Potential upsets: Besides Streep, I suppose there's Julie Delpy for Before Midnight—the movie will earn a screenplay nomination, and Delpy has received considerably more acclaim than her co-star (an excellent Ethan Hawke). I also won't rule out Brie Larson for Short Term 12, though I think she needs a slightly bigger platform before crossing over. And the field is so thin that there's a chance Greta Gerwig could pop up for her fearless, spectacularly guileless work in Frances Ha. All in all, don't be shocked if there's something shocking.

Longshots: Julia Louis-Dreyfus for Enough Said (if she gets in over Gerwig, I'll eat my yarmulke); Kate Winslet for Labor Day (still waiting for confirmation that this movie exists); Adèle Exarchopoulos for Blue Is the Warmest Color (again, sigh); Shailene Woodley for The Spectacular Now (I don't want to talk about it).

Barkhad Abdi—Captain Phillips
Daniel Brühl—Rush
Bradley Cooper—American Hustle
Michael Fassbender—12 Years a Slave
Jared Leto—Dallas Buyers Club

Comments: Fassbender and Leto are locks, and Abdi seems to have nailed things down following his BAFTA nod. As for Brühl, it's possible that voters will magically realize that he isn't actually supporting anybody, but as my friend Luke pointed out, Chris Hemsworth has better abs. And in case you haven't noticed, I'm throwing my lot in with American Hustle, so Cooper climbs onto the fifth rung.

Potential upsets: If Alexander Payne nabs a Best Director nomination, I wouldn't be surprised to see Will Forte show up here for his understated work in Nebraska. Loath as I am to consider the Oscar potential of Saving Mr. Banks, Tom Hanks can never be ruled out of an Oscar race (not to mention two in one year). James Gandolfini was very good in Enough Said, but you're denying reality if you think his possible nomination has nothing to do with his death. And if voters are feeling particularly maniacal, they could reach for James Franco, who was an absolute dynamo in the batshit-crazy Spring Breakers.

Longshots: George Clooney for Gravity (how is he one of the most successful actors in the world and still perpetually underrated?); Jonah Hill for The Wolf of Wall Street (seems to make sense, but where's the buzz?); Sam Rockwell for The Way, Way Back (a guy can dream).

Jennifer Lawrence—American Hustle
Lupita Nyong'o—12 Years a Slave
Julia Roberts—August: Osage County
June Squibb—Nebraska
Oprah Winfrey—Lee Daniels' The Butler

Fun fact: Last year, Silver Linings Playbook became the first movie since Chicago to receive nominations in all four acting categories. And now, I'm betting David O. Russell will pull of the feat in back-to-back years. If he fails, it won't be because of Lawrence, who's a shoo-in here along with Nyong'o. Squibb is also in solid shape, and while it's possible that The Butler whiffed completely with the Academy, I think Oprah makes the grade. That leaves the fifth slot, and in tabbing Roberts, I'm banking on the high-wattage star of a movie I've yet to see, which always makes me grumpy. But she earned nominations from both BAFTA and the guild, so it seems foolish to pick against her at the moment.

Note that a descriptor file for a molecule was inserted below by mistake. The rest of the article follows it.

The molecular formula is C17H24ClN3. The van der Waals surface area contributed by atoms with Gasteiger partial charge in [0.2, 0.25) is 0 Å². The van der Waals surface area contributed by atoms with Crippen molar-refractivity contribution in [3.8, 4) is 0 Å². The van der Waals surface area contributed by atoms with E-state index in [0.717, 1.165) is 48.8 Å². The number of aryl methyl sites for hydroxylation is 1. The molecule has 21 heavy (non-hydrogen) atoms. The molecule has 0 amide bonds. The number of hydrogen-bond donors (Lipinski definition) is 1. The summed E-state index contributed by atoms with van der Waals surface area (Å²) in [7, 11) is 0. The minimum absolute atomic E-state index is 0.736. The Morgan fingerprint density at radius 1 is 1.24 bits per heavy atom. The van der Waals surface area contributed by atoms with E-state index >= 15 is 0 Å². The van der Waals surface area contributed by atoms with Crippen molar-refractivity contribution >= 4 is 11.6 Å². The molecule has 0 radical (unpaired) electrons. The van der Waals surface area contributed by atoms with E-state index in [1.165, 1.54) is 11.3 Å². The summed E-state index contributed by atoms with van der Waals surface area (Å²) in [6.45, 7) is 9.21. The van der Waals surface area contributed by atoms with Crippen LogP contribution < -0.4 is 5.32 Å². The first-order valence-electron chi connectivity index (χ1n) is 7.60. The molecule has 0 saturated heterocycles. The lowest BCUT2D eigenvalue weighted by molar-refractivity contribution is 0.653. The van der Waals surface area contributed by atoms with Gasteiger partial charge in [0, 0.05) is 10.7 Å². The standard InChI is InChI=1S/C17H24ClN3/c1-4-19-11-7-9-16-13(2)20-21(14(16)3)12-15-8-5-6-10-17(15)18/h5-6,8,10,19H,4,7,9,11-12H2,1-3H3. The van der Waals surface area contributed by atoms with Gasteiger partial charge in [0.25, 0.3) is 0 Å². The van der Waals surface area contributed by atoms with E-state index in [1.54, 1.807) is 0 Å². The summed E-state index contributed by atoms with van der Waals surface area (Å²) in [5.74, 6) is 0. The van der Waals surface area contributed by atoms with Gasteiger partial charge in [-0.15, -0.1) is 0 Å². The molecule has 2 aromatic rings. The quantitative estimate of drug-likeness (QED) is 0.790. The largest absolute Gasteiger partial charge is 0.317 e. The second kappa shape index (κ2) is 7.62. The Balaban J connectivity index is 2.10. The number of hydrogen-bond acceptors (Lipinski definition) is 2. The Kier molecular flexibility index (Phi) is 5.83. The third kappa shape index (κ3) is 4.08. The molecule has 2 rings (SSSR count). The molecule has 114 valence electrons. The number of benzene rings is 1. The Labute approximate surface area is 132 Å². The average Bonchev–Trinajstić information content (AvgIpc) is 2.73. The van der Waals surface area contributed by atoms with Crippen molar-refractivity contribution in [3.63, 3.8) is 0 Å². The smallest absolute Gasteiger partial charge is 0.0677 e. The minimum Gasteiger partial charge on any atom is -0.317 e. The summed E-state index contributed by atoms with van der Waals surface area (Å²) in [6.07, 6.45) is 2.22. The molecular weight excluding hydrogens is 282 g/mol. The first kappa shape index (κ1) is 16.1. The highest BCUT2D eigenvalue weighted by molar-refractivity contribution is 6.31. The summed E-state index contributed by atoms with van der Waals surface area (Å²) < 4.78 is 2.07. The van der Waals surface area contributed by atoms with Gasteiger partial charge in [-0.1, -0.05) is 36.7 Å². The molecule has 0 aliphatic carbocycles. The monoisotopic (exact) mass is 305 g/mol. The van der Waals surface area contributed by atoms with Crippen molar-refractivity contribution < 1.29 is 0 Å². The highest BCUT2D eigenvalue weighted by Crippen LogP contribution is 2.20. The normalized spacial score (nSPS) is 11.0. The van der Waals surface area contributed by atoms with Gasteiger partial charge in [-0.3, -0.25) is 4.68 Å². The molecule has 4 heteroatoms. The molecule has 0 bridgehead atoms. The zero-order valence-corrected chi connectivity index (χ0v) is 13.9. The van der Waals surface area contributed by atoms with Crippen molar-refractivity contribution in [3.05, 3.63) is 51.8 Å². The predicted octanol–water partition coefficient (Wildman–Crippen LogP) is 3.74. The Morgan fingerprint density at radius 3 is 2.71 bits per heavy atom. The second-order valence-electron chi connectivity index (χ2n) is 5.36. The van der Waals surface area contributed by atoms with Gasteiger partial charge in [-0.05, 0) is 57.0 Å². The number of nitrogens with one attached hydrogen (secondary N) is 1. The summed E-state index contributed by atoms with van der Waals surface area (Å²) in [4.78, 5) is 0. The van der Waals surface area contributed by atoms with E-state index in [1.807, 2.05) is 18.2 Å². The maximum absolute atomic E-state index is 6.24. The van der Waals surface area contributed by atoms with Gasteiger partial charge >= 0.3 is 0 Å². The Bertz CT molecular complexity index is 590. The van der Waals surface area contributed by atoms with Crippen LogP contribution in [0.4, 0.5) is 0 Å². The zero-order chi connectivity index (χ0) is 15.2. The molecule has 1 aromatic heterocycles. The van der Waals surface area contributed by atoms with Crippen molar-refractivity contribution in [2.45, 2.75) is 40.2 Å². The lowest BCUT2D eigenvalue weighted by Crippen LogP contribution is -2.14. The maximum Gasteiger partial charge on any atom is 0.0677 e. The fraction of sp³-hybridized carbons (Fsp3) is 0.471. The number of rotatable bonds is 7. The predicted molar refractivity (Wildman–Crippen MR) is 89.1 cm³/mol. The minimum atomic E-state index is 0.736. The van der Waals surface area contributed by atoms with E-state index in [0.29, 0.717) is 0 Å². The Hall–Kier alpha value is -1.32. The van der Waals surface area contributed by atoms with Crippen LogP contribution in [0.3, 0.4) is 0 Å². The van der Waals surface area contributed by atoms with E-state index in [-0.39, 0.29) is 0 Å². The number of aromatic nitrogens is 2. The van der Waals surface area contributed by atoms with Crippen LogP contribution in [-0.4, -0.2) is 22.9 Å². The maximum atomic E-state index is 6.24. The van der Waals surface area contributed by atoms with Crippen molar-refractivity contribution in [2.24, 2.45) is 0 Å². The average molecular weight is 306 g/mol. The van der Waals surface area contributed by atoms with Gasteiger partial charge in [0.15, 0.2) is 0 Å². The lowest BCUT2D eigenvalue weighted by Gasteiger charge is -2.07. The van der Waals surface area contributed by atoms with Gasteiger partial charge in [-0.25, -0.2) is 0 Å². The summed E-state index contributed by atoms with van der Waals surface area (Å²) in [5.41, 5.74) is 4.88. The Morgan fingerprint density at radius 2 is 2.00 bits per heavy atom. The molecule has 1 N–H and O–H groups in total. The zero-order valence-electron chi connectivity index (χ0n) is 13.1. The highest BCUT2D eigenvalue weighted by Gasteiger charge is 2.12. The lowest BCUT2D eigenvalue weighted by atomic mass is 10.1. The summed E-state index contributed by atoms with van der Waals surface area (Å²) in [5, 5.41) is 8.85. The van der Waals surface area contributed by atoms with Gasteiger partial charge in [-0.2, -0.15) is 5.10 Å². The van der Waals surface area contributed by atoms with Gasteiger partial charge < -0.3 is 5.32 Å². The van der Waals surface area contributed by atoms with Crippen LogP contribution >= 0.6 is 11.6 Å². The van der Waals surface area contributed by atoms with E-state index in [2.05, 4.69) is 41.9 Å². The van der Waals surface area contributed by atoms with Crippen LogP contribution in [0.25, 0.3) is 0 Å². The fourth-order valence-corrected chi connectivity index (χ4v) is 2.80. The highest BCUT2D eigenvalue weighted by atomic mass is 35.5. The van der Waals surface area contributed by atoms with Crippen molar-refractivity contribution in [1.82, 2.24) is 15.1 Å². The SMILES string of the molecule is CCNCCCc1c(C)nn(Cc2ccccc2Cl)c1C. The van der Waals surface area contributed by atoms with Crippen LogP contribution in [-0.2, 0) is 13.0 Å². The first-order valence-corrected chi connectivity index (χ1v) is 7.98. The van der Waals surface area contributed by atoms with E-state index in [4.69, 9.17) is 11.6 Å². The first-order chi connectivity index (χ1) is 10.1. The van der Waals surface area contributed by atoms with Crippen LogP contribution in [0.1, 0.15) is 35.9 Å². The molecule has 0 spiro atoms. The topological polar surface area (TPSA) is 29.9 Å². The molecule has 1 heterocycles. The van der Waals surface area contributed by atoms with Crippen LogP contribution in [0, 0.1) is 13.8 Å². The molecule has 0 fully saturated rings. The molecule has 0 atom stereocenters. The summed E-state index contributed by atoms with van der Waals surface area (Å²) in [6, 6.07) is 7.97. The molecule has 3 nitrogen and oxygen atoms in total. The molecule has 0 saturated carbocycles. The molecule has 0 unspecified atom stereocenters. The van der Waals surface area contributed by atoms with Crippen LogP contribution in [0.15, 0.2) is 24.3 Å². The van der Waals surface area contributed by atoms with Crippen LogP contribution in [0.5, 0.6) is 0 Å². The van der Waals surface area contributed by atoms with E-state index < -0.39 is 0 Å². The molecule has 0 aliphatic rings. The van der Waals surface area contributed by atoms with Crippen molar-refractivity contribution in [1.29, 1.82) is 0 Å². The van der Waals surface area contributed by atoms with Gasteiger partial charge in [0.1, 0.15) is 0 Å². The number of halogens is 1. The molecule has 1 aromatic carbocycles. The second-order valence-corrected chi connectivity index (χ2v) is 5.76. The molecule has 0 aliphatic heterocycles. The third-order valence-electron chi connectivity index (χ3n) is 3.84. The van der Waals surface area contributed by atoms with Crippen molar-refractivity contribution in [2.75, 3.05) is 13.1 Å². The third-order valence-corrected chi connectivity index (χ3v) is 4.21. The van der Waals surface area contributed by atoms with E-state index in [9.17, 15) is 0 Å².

Potential upsets: Roberts' likeliest competition is Sally Hawkins for Blue Jasmine, but voters who watched that movie seven months ago may struggle to remember anyone other than Cate Blanchett. Still, Hawkins scored at BAFTA (unsurprising) and at the Globes (considerably more surprising), so Roberts shouldn't feel safe just yet.

Longshots: Scarlett Johansson for Her. Come on, AMPAS. Show some balls.

American Hustle—David O. Russell, Eric Warren Singer
Blue Jasmine—Woody Allen
Dallas Buyers Club—Craig Borten, Melisa Wallack
Her—Spike Jonze
Nebraska—Bob Nelson

Comments: American Hustle and Blue Jasmine are golden. As for Her, I know I make a lot of empty threats, but if Jonze's wildly imaginative screenplay doesn't show up here, I promise that I will stop following the Oscars for at least an hour. But the final two spots are very interesting. I think Dallas Buyers Club tells an inspiring enough story that it pops up here, and while Payne obviously didn't write Nebraska, it nevertheless features his Academy-approved writerly feel (both also have guild nods). But can Gravity be a smash hit with voters yet still miss here? And what about the Coens' sensitive, mournful screenplay for Inside Llewyn Davis? Both scored BAFTA nominations, so it's entirely plausible that at least one cracks this list.

Potential upsets: Gravity, Inside Llewyn Davis, and, er, that's it.

Longshots: None. I could throw Savings Mr. Banks or Enough Said on here, but let's be real: This category features seven players competing for five spots.

Before Midnight—Julie Delpy, Ethan Hawke, Richard Linklater
Captain Phillips—Billy Ray
Philomena—Steve Coogan, Jeff Pope
12 Years a Slave—John Ridley
The Wolf of Wall Street—Terence Winter

Comments: I'm pretty comfortable with this group. True, August: Osage County and Lone Survivor (say what?) both scored guild nominations, but that's misleading, as Philomena and 12 Years a Slave were ineligible with the guild.

Potential upsets: None. But did you know that Tracy Letts, the playwright behind August: Osage County, also plays the unscrupulous senator on Homeland? Maybe his next play can be about a maverick TV producer who kills off popular shows before they overstay their welcome.

Longshots: The Spectacular Now. If I believed in jinxes, I wouldn't have even mentioned it. Curse my robotic state of mind. Wait, I'm supposed to be winging it? Forget I said anything.

Captain Phillips—Barry Ackroyd
Gravity—Emmanuel Lubezki
Inside Llewyn Davis—Bruno Delbonnel